CACI also pervades the federal government's non-classified ranks in various tasks within and without the data processing field. The company even sells the ethics training videos used by new federal workers.
So what the hell was a technology company doing in a dank Iraqi dungeon? Well, when it's not busy shilling ethics training, CACI also provides intelligence operatives, more or less acting as a private CIA with a specialty in interrogations and interpretation (not to mention, the interpretation of interrogations).
CACI had 29 employees at Abu Ghraib alone, eight interrogators, 10 screeners, nine analysts and two report writers, according to Senate testimony on the abuse case.
The interrogator job is targeted at loose cannon cowboys of the Soldier of Fortune stripe. Consider the following CACI recruitment ad, printed here verbatim with all typos intact:
Wanted: InterrogatorHave rubber hose, will travel. Spelling strictly optional. Did you notice that they mention the "moderate" supervision twice in the same paragraph? Other CACI ads for interrogators said they were "seeking top performers for exciting positions in the Middle East":
Junior Interrogators:Knowledge of Arabic culture would be helpful in devising unique ways to humiliate prisoners, of course, while knowing the language would make it a lot easier to understand what prisoners might be screaming, such as "No! No! No! No! Please stop!" Not that we're accusing anyone of anything. Because things get kinda murky when you start looking at the roles of civilians and civilian companies in a war zone.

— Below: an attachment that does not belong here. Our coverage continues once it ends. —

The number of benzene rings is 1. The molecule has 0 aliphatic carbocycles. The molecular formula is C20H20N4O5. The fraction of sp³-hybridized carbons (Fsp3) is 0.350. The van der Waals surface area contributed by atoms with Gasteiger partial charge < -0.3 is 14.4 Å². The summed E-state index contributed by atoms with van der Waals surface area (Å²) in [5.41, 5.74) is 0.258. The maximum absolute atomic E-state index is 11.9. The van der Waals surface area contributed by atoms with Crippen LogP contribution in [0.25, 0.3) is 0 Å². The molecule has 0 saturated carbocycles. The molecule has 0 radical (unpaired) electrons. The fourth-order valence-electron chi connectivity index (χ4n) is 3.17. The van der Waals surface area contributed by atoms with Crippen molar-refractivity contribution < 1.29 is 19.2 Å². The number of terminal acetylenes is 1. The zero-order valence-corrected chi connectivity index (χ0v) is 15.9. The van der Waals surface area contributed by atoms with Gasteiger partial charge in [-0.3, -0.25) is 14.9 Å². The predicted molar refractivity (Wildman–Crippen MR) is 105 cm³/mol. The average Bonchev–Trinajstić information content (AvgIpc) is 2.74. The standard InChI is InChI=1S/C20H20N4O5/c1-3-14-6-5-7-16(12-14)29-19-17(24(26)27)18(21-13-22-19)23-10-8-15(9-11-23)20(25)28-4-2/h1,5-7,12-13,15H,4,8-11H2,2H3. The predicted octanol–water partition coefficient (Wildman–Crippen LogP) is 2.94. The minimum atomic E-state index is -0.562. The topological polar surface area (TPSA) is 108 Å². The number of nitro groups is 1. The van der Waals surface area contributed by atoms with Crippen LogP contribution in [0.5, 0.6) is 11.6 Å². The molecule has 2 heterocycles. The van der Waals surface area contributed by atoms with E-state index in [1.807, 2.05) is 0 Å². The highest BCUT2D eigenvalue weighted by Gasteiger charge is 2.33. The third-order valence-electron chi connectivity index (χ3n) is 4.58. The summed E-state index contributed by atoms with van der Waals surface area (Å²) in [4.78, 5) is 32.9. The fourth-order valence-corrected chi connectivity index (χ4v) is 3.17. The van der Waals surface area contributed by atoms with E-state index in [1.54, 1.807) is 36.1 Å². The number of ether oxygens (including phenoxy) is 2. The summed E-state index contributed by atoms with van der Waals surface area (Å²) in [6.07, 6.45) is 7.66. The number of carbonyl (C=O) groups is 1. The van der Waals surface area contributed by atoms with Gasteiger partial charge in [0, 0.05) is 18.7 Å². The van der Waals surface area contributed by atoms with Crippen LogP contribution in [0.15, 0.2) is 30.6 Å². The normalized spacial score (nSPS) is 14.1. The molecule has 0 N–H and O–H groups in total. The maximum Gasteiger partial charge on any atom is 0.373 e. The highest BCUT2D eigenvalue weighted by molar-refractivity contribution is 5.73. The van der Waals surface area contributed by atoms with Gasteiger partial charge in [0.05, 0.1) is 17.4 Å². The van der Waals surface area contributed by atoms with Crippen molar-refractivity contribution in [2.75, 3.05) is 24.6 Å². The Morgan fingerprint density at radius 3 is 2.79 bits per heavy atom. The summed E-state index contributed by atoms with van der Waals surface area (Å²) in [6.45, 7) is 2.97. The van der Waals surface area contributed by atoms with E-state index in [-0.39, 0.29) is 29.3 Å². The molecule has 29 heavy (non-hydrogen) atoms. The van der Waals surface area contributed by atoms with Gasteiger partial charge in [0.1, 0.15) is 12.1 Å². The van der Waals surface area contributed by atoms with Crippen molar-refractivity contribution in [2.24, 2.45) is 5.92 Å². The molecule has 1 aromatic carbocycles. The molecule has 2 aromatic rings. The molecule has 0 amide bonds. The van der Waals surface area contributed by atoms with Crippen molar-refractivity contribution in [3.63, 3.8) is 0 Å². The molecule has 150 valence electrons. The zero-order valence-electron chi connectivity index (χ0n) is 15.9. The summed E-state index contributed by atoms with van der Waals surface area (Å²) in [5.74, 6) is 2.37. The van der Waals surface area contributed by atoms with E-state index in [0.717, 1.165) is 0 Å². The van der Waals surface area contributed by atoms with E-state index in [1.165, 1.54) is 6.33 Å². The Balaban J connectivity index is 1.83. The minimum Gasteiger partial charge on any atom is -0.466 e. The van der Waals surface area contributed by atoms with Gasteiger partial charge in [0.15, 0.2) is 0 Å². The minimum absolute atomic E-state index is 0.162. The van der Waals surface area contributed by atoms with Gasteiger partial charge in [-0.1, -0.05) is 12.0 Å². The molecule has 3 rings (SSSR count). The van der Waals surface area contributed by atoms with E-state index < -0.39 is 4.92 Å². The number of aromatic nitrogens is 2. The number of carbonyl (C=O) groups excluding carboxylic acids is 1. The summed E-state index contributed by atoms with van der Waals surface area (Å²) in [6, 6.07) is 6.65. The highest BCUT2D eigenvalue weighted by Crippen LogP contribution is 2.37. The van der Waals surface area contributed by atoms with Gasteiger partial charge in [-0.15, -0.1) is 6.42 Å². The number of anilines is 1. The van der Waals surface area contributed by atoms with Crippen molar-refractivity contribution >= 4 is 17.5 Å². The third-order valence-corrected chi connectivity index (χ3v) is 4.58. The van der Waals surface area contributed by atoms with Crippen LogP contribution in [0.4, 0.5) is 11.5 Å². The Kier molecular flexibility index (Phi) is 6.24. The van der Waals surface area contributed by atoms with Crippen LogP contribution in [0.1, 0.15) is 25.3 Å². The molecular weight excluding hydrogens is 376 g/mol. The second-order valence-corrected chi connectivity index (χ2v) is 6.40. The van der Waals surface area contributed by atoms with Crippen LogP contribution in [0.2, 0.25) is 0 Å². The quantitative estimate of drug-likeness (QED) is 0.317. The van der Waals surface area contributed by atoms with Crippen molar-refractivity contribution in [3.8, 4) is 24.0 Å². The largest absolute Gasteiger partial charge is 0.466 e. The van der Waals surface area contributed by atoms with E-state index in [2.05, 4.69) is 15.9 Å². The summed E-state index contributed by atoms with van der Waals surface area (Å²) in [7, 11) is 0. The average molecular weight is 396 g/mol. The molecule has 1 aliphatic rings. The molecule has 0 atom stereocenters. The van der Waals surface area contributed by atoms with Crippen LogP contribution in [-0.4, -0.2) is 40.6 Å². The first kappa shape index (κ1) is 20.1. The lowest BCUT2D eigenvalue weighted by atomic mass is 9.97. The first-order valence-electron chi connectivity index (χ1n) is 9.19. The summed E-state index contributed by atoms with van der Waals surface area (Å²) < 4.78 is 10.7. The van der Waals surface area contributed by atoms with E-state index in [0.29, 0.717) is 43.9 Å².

It was, of course, the less than moderate supervision which has landed the company in the public spotlight. The Army's initial report on the atrocities at Abu Ghraib prison carved out a special place in hell for two contractors working for CACI and an interrogator and an interpreter respectively. According to the report, "US civilian contract personnel (Titan Corporation, CACI, etc…), third country nationals, and local contractors do not appear to be properly supervised within the detention facility at Abu Ghraib. During our on-site inspection, they wandered about with too much unsupervised free access in the detainee area."
However, that was hardly the only problem. The report also accused the civilians of lying to investigators, instructing guards to "set conditions" for interrogation by abusing prisoners, lacking security clearances and ultimately of being "directly or indirectly responsible for the abuses at Abu Ghraib" along with two Army officers.